That’s according to Energy UK’s figures, which suggest 457,447 customers moved to a new supplier last month.

That compares to a total of 559,000 customers that switched suppliers in February 2020.

The report shows in total, around 832,000 customers have switched electricity supplier so far this year, down by 17% compared to this time last year.

Emma Pinchbeck, Energy UK’s Chief Executive, said: “Like the hundreds of thousands already doing so every month, it’s worth spending a few minutes to check if you’re on the best deal or whether either by contacting your supplier or looking at other offers in the market you can save money on your energy bills.

“Customers should also see if their new supplier is signed up to the Energy Switch Guarantee so they can feel confident that their switch will be speedy and hassle-free.”

If you enjoyed this story you can sign up to our weekly email for Energy Live News – and if you’re interested in hearing more about the journey to net zero by 2050, you can also sign up to the future Net Zero newsletter. 

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BEIS announces £1bn Industrial Decarbonisation Strategy with key focus on green tech

The government has set out a blueprint to switch 20TWh of the UK industry’s energy supply from fossil fuel sources to low carbon alternatives, as part of its £1 billion Industrial Decarbonisation Strategy.

To “kick start” this transition, the energy secretary today announced that £171 million from the Industrial Decarbonisation Challenge has been allocated to nine green tech projects around Britain.

Additionally, £932 million has been directed to 429 projects across England as part of the Public Sector Decarbonisation Scheme, which will fund low carbon heating systems such as heat pumps as well as technologies such as rooftop solar.

The final key part of the government’s strategy revolves around new measuring rules for energy and carbon performance for commercial and industrial buildings in England and Wales. These could save businesses around £2 billion annually on energy costs by 2030, as well as reducing carbon emissions by 10%, or 2 million tonnes, according to the Department for Business, Energy and Industrial Strategy (BEIS).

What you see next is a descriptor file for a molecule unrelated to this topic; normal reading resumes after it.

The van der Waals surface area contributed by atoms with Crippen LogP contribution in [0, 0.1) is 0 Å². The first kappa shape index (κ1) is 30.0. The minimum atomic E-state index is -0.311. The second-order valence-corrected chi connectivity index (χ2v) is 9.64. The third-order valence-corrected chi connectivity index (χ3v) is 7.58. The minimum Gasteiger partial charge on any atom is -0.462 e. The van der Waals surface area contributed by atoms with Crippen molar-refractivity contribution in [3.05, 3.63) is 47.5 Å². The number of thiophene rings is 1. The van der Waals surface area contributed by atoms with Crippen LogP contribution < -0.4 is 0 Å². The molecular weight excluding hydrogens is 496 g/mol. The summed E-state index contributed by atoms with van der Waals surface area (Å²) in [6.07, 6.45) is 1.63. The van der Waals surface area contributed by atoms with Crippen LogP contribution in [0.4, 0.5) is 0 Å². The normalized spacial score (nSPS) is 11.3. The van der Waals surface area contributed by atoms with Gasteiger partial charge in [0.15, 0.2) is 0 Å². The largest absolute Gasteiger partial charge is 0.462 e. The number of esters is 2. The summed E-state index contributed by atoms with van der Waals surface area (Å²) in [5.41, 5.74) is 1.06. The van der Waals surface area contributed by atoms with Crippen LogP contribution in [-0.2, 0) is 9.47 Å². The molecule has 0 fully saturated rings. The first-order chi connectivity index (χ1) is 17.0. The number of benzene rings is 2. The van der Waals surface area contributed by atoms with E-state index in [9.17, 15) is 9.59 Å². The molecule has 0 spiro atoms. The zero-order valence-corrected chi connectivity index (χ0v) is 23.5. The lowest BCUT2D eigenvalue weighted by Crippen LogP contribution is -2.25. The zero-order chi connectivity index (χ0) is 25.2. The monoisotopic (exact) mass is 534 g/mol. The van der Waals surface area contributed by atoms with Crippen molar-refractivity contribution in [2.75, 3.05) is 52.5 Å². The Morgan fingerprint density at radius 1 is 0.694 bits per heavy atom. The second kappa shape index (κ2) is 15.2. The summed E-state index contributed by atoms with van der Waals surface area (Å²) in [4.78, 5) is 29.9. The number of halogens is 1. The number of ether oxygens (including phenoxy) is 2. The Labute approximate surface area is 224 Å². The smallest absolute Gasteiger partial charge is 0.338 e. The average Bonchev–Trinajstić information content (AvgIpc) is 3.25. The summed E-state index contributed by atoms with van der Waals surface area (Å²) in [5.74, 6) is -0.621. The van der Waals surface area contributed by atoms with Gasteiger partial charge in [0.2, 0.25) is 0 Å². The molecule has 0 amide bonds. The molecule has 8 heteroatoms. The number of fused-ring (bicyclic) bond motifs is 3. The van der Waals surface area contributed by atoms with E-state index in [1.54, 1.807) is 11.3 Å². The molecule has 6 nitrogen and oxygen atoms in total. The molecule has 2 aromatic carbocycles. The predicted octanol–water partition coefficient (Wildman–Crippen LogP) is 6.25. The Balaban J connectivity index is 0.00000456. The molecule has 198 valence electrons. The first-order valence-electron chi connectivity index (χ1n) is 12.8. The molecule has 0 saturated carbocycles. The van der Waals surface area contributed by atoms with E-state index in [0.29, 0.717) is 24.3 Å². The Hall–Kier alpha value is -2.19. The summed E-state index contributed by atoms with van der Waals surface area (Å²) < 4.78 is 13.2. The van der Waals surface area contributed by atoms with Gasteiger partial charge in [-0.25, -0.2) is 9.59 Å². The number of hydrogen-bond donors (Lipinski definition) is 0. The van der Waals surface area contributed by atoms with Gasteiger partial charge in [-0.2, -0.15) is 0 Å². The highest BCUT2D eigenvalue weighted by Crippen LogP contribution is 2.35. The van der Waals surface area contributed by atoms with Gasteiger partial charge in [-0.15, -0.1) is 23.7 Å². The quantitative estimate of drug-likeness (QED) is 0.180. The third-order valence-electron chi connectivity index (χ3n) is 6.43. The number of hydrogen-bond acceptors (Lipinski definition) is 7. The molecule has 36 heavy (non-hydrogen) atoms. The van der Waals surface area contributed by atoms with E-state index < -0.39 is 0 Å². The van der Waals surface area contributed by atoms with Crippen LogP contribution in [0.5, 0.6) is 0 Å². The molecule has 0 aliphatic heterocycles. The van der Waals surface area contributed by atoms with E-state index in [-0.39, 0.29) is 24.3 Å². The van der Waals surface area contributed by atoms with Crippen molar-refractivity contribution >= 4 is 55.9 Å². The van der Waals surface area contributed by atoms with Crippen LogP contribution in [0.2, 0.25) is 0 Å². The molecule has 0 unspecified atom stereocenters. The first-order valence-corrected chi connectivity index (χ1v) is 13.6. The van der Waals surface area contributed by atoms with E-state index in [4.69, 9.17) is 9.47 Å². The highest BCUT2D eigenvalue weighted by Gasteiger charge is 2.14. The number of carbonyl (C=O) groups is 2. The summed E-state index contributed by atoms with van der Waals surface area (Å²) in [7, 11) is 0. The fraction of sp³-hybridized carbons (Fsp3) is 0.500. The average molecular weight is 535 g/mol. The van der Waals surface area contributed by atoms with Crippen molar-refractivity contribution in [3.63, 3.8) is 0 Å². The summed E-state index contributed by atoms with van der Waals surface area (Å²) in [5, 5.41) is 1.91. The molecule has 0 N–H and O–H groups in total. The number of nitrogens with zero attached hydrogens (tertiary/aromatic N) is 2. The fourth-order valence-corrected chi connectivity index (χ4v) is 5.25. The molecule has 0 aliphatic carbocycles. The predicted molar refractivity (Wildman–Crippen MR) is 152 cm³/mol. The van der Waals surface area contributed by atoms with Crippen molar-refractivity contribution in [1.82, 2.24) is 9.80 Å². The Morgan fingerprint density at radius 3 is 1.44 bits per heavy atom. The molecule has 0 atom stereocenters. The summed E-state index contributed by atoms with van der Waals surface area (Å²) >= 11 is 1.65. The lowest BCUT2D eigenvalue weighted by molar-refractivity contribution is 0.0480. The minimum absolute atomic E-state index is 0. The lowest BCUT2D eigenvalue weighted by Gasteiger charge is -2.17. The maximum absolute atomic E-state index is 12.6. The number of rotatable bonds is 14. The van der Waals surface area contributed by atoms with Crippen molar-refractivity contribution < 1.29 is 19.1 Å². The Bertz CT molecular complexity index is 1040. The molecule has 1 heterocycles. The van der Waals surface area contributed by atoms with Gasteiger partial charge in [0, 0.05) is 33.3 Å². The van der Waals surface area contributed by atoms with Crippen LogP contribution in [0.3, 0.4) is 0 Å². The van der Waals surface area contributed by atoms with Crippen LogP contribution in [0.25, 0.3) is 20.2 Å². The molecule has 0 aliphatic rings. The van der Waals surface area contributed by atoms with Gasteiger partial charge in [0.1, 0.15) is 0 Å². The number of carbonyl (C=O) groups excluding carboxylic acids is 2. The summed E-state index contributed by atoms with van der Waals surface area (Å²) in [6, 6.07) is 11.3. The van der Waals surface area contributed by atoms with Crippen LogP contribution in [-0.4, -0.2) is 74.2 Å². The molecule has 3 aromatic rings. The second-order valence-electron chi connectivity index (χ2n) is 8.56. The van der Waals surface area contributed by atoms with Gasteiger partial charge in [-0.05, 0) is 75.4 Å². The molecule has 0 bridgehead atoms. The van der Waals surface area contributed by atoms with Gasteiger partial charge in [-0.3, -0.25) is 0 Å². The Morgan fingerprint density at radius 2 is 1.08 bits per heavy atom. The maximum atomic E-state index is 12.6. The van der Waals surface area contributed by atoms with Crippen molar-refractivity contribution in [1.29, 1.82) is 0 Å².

Energy secretary Kwasi Kwarteng said that the strategy showed the UK is “taking steps to be the first major economy to have its own low carbon industrial sector”.

“While reaching our climate targets will require extensive change across our economy, we must do so in a way that protects jobs, creates new industries and attracts inward investment – without pushing emissions and business abroad.

“Ahead of COP26, the UK is showing the world how we can cut emissions, create jobs and unleash private investment and economic growth. Today’s strategy builds on this winning formula as we transition low carbon and renewable energy sources, while supporting the competitiveness of Britain’s industrial base.”

Green tech winners: The hydrogen and CCS industrial clusters

The nine projects receiving a cut of the £171 million Industrial Decarbonisation Fund focus predominantly on hydrogen and carbon capture and storage (CCS). This builds on the National Infrastructure Strategy announced last November, which also had hydrogen and CCS at its core.

In Merseyside, HyNet North West will receive almost £33 million funding for 2 projects that look at capturing and storing carbon emissions from the operations of a low carbon industrial cluster and creating a hydrogen economy in the North West. This will include repurposing old oil and gas facilities in the area for the transport and storage of carbon.

It will reduce carbon dioxide emissions by a million tonnes a year from 2025, which will the increase to 10 million tonnes by 2030 and beyond. Local homes and businesses will benefit from green energy through blending hydrogen with natural gas.

“This is a once-in-a-generation moment to effect real change,” said Steve Fraser, CEO of Cadent, one of the consortium partners in HyNet.

“Replacing fossil gas with hydrogen will achieve incredible carbon savings, create thousands of jobs and position the North West as a world-leader in this technology. Cadent and the whole HyNet consortium is determined to make that happen.”

Beyond HyNet, Scotland’s Net Zero Infrastructure project based in St Fergus in Aberdeenshire has received over £31 million to conduct offshore and onshore engineering studies focused on accessing safe carbon storage resources in rock deep below the North Sea.

The Net Zero Teesside and the Northern Endurance Partnership is to get over £52 million for two projects set to decarbonise the Teeside industrial cluster in the mid-2020s. This will include both a world-first flexible gas power plant that uses CCUS, as well as offshore carbon transport and storage. These are set to capture around 2 million tonnes of CO2 annually from 2026 and decarbonise 750MW of power.

Zero Carbon Humber will get over £21 million to turn the Humber region into a net zero cluster by 2040. It will include H2H Saltend, one of the world’s first at-scale low carbon hydrogen production plants, as well as CO2 and hydrogen pipelines.